I've came across a Stackexchange question about the Chaum-Pedersen Protocol which is based on the generalised schnorr protocol. As I understand it, it uses discrete logs and cyclic groups of prime order q to prove knowledge of a secret value x, which in this scenario is an equality proof for the discrete log.

The paper referred to in the question is https://www.cs.umd.edu/~waa/414-F11/IntroToCrypto.pdf, where there is more information and context about the protocol in the first section of page 377, paragraph 3.2.

I've implemented the protocol in python so far to check if it works. When the calculation s = k - c * x (mod q) happens, my script produces unsuccessful authentication outputs when c * x > k. I use the right modulo (not rem) so it's not a wrong operator problem due to possible negative numbers.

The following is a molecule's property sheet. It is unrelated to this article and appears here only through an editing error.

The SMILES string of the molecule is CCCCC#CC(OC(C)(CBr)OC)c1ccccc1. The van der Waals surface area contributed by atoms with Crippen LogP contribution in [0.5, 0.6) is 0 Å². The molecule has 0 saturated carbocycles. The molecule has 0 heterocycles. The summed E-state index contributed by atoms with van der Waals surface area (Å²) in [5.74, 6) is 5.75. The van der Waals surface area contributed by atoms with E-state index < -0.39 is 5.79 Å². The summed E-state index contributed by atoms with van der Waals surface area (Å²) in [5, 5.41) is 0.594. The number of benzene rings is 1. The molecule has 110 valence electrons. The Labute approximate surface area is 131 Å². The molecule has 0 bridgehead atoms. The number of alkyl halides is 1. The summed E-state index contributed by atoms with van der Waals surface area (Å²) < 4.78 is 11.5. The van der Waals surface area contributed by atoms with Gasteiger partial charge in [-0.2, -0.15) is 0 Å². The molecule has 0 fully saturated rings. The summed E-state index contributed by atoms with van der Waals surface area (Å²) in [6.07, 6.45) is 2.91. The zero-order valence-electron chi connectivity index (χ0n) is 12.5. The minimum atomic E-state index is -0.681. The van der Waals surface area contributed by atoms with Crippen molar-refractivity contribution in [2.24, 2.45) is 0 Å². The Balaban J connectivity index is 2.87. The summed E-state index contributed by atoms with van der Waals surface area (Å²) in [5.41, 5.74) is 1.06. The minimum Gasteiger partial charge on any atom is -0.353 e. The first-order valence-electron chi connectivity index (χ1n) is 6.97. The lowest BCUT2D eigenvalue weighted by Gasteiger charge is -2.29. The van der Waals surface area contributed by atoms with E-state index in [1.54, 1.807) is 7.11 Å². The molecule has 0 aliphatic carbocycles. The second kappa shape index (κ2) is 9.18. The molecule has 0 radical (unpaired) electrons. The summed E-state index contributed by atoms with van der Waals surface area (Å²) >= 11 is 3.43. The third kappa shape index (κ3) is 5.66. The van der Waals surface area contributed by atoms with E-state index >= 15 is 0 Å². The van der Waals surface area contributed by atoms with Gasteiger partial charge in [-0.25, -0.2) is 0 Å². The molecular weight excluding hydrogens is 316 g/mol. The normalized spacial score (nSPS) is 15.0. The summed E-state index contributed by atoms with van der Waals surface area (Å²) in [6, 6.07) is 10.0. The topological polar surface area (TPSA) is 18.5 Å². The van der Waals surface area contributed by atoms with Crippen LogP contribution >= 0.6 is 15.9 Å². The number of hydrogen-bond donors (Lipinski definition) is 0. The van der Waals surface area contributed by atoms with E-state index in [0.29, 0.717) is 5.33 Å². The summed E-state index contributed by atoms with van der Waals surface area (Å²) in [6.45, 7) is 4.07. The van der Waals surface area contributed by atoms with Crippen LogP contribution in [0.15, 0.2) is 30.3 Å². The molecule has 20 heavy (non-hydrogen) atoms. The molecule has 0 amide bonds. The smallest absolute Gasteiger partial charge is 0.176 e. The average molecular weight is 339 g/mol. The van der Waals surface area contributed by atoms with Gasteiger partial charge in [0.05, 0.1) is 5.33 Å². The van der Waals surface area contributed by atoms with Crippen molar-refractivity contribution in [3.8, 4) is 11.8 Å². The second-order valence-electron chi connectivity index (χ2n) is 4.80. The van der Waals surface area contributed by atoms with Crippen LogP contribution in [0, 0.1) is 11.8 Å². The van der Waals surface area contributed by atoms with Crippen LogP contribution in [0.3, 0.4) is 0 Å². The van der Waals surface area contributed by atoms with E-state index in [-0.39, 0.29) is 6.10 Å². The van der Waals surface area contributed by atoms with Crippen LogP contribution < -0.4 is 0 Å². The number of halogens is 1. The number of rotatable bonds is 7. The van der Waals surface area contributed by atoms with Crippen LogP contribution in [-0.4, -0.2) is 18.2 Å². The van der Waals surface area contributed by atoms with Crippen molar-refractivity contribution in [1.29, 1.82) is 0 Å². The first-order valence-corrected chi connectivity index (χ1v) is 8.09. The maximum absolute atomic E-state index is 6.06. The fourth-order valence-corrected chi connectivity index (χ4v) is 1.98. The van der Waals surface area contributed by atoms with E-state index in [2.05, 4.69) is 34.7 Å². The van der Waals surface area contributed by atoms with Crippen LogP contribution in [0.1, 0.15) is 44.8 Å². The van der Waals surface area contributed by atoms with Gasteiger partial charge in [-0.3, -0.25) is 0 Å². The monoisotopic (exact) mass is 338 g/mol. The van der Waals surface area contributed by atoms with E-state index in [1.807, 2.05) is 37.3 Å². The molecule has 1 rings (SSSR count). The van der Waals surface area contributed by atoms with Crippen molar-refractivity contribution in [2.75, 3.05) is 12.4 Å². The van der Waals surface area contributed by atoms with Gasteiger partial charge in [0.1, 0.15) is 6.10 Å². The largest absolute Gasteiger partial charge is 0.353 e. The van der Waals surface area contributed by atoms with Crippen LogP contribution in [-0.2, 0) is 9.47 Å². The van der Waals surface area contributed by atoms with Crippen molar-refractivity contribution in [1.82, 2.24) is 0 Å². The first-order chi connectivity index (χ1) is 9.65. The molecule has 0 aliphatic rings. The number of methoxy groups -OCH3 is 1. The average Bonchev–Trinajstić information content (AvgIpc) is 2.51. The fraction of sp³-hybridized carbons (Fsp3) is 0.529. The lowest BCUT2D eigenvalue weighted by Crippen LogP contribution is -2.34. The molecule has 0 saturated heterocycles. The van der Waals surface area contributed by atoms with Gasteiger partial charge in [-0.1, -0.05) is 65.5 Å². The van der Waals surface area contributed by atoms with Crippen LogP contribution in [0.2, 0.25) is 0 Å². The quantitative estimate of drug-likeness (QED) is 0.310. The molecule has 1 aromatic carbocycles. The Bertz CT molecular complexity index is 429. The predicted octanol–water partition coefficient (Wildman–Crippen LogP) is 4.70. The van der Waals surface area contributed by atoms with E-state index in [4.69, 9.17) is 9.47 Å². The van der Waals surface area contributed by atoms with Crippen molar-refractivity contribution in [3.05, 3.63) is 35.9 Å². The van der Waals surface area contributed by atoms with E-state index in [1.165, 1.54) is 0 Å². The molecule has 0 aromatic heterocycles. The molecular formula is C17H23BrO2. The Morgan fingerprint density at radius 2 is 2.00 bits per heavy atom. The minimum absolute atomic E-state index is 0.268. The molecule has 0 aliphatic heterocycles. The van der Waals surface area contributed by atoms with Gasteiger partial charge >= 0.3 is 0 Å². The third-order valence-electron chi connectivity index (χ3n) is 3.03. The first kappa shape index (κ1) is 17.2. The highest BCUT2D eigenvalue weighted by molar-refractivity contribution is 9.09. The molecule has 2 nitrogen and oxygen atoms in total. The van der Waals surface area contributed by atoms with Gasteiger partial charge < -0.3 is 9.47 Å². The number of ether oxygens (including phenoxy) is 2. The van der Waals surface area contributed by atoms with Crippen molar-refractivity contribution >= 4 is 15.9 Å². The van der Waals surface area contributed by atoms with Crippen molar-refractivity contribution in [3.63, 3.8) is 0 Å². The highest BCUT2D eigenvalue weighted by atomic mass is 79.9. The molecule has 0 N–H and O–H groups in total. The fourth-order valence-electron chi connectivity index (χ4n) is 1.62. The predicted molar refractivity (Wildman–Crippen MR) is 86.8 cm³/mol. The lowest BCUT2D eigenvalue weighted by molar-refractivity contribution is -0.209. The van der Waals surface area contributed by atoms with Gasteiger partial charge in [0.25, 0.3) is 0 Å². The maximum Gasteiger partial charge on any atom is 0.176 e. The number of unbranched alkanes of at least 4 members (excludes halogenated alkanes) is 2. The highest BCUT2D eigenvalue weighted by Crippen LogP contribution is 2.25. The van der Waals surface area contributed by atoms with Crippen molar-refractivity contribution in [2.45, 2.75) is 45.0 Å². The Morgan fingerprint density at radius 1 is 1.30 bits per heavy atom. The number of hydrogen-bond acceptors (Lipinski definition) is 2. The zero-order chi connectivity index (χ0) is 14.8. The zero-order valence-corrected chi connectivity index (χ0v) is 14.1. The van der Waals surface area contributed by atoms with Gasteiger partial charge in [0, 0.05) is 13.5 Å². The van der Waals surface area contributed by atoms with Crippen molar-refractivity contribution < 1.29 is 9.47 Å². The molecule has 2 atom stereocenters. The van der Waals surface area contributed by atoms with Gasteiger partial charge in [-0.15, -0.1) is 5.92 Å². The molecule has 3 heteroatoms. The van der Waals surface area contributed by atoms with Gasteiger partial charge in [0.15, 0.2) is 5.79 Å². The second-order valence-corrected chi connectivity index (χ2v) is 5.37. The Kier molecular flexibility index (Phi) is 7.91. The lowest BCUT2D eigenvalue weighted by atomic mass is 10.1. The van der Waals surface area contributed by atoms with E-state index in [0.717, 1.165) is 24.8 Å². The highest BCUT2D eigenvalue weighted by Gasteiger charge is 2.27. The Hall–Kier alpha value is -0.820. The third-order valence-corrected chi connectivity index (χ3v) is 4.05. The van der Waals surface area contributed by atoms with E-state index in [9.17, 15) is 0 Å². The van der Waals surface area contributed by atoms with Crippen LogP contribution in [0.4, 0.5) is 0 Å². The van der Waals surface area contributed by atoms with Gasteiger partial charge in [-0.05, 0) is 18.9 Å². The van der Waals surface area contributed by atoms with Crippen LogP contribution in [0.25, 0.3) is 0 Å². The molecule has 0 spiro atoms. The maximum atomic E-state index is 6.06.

I've read the first answer on Stackoverflow and changed it accordingly. Now it works. 

What I don't understand is: Why does the answer introduce a new variable/prime number p? Neither the section in the paper, nor the specified applied protocol image from Stackexchange mentioned such an additional prime number. There is also no mention of mod operations on the values with this number p.


1 Answer 1


The Chaum-Pedersen protocol works for any cyclic group of order $q$ for which the discrete logarithm problem is hard. There are various groups that we could use here though the most common choices are multiplicative groups modulo primes and elliptic curve groups. The SE answer has chosen the former as an illustrative example as it is easier for those with less mathematical experience to understand than elliptic curve groups.


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